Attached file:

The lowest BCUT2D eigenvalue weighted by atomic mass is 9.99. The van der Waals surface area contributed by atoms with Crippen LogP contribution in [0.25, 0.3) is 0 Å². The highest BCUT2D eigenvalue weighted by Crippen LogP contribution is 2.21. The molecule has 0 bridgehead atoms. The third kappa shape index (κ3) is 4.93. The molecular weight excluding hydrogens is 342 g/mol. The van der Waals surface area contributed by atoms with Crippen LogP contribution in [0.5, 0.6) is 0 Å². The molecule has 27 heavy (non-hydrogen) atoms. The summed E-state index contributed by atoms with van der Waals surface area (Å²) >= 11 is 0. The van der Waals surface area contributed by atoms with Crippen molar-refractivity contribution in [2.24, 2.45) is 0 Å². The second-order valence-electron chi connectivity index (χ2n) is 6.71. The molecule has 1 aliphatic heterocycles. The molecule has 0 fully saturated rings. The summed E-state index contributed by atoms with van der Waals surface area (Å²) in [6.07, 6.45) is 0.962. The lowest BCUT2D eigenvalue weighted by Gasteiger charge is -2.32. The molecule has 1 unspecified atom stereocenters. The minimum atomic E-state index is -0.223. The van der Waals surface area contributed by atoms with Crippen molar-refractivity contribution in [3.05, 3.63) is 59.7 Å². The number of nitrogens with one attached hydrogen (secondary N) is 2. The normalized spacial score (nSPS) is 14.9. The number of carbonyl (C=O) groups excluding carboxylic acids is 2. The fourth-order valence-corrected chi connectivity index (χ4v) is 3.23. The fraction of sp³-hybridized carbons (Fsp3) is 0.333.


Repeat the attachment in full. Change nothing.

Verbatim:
The lowest BCUT2D eigenvalue weighted by atomic mass is 9.99. The van der Waals surface area contributed by atoms with Crippen LogP contribution in [0.25, 0.3) is 0 Å². The highest BCUT2D eigenvalue weighted by Crippen LogP contribution is 2.21. The molecule has 0 bridgehead atoms. The third kappa shape index (κ3) is 4.93. The molecular weight excluding hydrogens is 342 g/mol. The van der Waals surface area contributed by atoms with Crippen LogP contribution in [0.5, 0.6) is 0 Å². The molecule has 27 heavy (non-hydrogen) atoms. The summed E-state index contributed by atoms with van der Waals surface area (Å²) >= 11 is 0. The van der Waals surface area contributed by atoms with Crippen molar-refractivity contribution in [2.24, 2.45) is 0 Å². The second-order valence-electron chi connectivity index (χ2n) is 6.71. The molecule has 1 aliphatic heterocycles. The molecule has 0 fully saturated rings. The summed E-state index contributed by atoms with van der Waals surface area (Å²) in [6.07, 6.45) is 0.962. The lowest BCUT2D eigenvalue weighted by Gasteiger charge is -2.32. The molecule has 1 unspecified atom stereocenters. The minimum atomic E-state index is -0.223. The van der Waals surface area contributed by atoms with Crippen molar-refractivity contribution in [3.05, 3.63) is 59.7 Å². The number of nitrogens with one attached hydrogen (secondary N) is 2. The normalized spacial score (nSPS) is 14.9. The number of carbonyl (C=O) groups excluding carboxylic acids is 2. The fourth-order valence-corrected chi connectivity index (χ4v) is 3.23. The fraction of sp³-hybridized carbons (Fsp3) is 0.333.